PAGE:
Click For Photo: https://en.es-static.us/upl/2020/01/japanese-serow-fukushima-300x225.jpg
Nearly a decade after the nuclear accident in Fukushima, Japan, researchers have found that wildlife populations are abundant in areas now devoid of human life. A new camera study, published January 6, 2020 in the Journal of Frontiers in Ecology and the Environment, recorded more than 20 species, including wild boar, Japanese hare, macaques, pheasant, fox and the raccoon dog – a relative of the fox – in various areas of the landscape.
The Fukushima nuclear disaster happened when a massive tsunami, triggered by a magnitude 9.0 earthquake on March 11, 2011, slammed into Japan, seriously damaging the Fukushima Daiichi nuclear power plant. Three nuclear reactors at the power plant melted down, releasing radioactive materials that contaminated about 3,500 square miles (9,000 square km).
University - Georgia - Biologist - James - Beasley
University of Georgia wildlife biologist James Beasley, a study co-author, said speculation and questions have come from both the scientific community and the general public about the status of wildlife years after a nuclear accident like those in Chernobyl and Fukushima. Beasley said in a statement:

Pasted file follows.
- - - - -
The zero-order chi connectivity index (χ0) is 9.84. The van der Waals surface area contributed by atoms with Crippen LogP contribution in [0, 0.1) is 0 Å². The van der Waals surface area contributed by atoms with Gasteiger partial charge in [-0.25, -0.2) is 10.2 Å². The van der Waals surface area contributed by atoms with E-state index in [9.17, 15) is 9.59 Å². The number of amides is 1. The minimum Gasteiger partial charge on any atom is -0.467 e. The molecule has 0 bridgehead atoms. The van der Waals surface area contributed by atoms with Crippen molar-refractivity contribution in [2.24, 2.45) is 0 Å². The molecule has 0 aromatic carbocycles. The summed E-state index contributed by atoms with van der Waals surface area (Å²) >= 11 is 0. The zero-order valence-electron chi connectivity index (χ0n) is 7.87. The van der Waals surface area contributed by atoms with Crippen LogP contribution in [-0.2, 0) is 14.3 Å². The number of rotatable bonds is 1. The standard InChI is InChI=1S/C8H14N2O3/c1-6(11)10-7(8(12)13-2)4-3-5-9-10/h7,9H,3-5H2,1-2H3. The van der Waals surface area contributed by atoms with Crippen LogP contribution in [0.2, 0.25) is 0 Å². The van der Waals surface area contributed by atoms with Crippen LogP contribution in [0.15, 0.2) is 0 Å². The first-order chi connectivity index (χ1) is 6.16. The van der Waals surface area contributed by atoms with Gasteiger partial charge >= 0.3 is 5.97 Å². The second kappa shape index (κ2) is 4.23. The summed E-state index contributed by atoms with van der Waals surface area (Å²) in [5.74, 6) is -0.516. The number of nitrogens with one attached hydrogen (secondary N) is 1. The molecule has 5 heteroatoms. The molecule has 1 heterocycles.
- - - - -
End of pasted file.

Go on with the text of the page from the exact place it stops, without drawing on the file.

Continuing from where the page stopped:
Our results represent the first evidence that numerous species of wildlife are now abundant throughout the Fukushima Evacuation Zone, despite the presence of radiological contamination.
Questions - Condition - Wildlife - Thomas - Hinton
Anticipating questions about physiological condition of the wildlife, study co-author Thomas Hinton of Fukushima University said their results are not an assessment of an animal’s health. Hinton said:
This research makes an important contribution because it examines radiological impacts to populations of wildlife, whereas most previous studies have looked for effects to individual animals.
Raccoon - Dog - Image - University - Georgia
Raccoon dog. Image via University of Georgia.
Species that are often in conflict with humans, particularly wild...
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